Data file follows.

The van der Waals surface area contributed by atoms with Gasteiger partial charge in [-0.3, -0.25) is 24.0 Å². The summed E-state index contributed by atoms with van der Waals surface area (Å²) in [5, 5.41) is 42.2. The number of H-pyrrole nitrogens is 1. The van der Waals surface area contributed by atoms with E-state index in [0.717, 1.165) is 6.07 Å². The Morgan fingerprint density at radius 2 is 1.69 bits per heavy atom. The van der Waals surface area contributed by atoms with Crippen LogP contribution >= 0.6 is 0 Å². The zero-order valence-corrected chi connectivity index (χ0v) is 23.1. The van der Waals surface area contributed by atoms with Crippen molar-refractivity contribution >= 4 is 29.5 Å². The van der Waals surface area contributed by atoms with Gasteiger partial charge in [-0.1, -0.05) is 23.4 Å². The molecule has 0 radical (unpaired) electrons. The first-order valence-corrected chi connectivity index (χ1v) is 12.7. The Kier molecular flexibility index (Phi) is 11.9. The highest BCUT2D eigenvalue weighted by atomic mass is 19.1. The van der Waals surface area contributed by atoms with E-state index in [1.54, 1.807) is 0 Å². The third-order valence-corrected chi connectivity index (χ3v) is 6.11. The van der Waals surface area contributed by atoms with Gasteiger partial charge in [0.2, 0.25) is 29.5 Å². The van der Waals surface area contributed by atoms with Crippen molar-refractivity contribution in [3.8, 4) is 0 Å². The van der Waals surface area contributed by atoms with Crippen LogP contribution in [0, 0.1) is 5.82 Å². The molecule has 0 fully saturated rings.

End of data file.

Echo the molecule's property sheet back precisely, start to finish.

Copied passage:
The van der Waals surface area contributed by atoms with Gasteiger partial charge in [-0.3, -0.25) is 24.0 Å². The summed E-state index contributed by atoms with van der Waals surface area (Å²) in [5, 5.41) is 42.2. The number of H-pyrrole nitrogens is 1. The van der Waals surface area contributed by atoms with E-state index in [0.717, 1.165) is 6.07 Å². The Morgan fingerprint density at radius 2 is 1.69 bits per heavy atom. The van der Waals surface area contributed by atoms with Crippen LogP contribution >= 0.6 is 0 Å². The zero-order valence-corrected chi connectivity index (χ0v) is 23.1. The van der Waals surface area contributed by atoms with Crippen molar-refractivity contribution >= 4 is 29.5 Å². The van der Waals surface area contributed by atoms with Gasteiger partial charge in [-0.1, -0.05) is 23.4 Å². The molecule has 0 radical (unpaired) electrons. The first-order valence-corrected chi connectivity index (χ1v) is 12.7. The Kier molecular flexibility index (Phi) is 11.9. The highest BCUT2D eigenvalue weighted by atomic mass is 19.1. The van der Waals surface area contributed by atoms with E-state index in [1.54, 1.807) is 0 Å². The third-order valence-corrected chi connectivity index (χ3v) is 6.11. The van der Waals surface area contributed by atoms with Gasteiger partial charge in [0.2, 0.25) is 29.5 Å². The van der Waals surface area contributed by atoms with Crippen molar-refractivity contribution in [3.8, 4) is 0 Å². The van der Waals surface area contributed by atoms with Crippen LogP contribution in [0, 0.1) is 5.82 Å². The molecule has 0 fully saturated rings.